Early indications from industry sources suggest more than 200,000 cars were registered in January, a rise of some 4.5 per cent on the same month in 1996, making it the strongest January since 1990. The official statistics will be released on Thursday by the Society of Motor Manufacturers and Traders.
However, January was a bad month for traditional high-selling "British" makes. Ford's share is thought to have slid alarmingly to 19 per cent, down from 21.7 per cent in January the previous year. Rover managed just 9.6 per cent of the UK market, more than 1 percentage point down.
One industry expert said: "January will be a real test of Ford's new policy of not distorting the market by registering large numbers of cars to dealers in the last couple of days of each month. If they end up with figures as bad as this it'll prove they've given up buying market share."
The winners in the sales league last month were imported makes such as Volkswagen, which is currently enjoying an extraordinary surge in popularity in Britain, along with Renault and Fiat. Last year imports accounted for 62 per cent of the UK market, up from 58.9 per cent in 1995.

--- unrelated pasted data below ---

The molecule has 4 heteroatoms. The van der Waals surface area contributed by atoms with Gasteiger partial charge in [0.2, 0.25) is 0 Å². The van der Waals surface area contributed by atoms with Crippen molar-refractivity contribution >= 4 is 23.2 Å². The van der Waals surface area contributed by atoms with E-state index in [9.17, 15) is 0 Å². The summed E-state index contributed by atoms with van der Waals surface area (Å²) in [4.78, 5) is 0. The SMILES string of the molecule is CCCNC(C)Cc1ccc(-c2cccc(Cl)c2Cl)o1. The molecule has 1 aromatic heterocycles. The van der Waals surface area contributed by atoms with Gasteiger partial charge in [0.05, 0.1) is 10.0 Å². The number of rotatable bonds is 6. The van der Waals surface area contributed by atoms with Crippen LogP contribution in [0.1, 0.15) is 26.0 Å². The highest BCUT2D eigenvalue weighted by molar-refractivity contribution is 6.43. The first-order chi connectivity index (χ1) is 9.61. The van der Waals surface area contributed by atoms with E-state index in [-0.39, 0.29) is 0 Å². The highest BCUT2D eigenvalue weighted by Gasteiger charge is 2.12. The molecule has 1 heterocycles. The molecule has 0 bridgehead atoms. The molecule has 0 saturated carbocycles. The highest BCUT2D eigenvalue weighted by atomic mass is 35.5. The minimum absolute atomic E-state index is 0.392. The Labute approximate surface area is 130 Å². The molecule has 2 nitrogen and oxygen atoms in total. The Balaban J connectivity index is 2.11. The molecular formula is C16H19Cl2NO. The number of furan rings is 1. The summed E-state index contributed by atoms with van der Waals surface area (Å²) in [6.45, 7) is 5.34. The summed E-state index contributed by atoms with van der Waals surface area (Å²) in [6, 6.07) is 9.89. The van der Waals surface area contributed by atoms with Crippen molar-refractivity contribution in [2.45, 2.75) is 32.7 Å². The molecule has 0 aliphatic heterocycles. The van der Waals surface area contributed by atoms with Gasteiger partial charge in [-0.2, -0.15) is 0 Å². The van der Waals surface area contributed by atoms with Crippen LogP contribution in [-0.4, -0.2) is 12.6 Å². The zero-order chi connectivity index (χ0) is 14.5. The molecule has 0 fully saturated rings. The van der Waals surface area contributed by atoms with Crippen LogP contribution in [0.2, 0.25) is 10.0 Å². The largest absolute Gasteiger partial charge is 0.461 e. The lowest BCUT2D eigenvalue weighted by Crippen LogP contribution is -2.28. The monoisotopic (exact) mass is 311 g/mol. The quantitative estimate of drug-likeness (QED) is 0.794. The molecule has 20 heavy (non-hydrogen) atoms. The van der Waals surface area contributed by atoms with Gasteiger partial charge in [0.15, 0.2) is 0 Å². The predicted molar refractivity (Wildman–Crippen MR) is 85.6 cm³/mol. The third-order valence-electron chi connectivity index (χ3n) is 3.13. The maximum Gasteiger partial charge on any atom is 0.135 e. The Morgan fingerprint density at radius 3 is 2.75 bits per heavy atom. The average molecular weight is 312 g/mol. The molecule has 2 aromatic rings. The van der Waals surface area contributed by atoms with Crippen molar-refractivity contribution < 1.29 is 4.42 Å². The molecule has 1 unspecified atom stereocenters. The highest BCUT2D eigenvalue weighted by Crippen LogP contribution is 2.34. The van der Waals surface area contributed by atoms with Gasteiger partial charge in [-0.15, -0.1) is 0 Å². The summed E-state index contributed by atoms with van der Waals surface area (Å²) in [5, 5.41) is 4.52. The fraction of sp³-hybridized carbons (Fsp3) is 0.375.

The statistics make bleak reading for Ford unions as workers prepare to vote in strike ballots called over the company's plans to slash 1,300 jobs at its Halewood plant on Merseyside. Union officials from across Ford's European empire meet in Brussels today to discuss the cutbacks at the start of a week of frantic lobbying.
Tony Woodley, national organiser for the Transport and General Workers Union, said: "We are hoping our European colleagues will come out with a common position and will offer to share some of the grief. They've done it before." On Thursday Ford's British unions will meet Jac Nasser, head of the group's European operations, which lost a total of pounds 180m last year.
Mr Woodley will also discuss the cutbacks with Greg Knight, the Industry Minister, this week in the hope that the Government may agree to Ford's request for an estimated pounds 70m in state subsidies to guarantee Halewood's long-term future. The issue has become politically charged as the main parties campaign in the Wirral South by-election.
Yesterday Ford dismissed speculation that it was about to announce the closure of another British plant. Unions believe the Southampton factory, which makes Transit vans, may ultimately face the same fate as Halewood, though no final decisions have been taken by management.Reuse content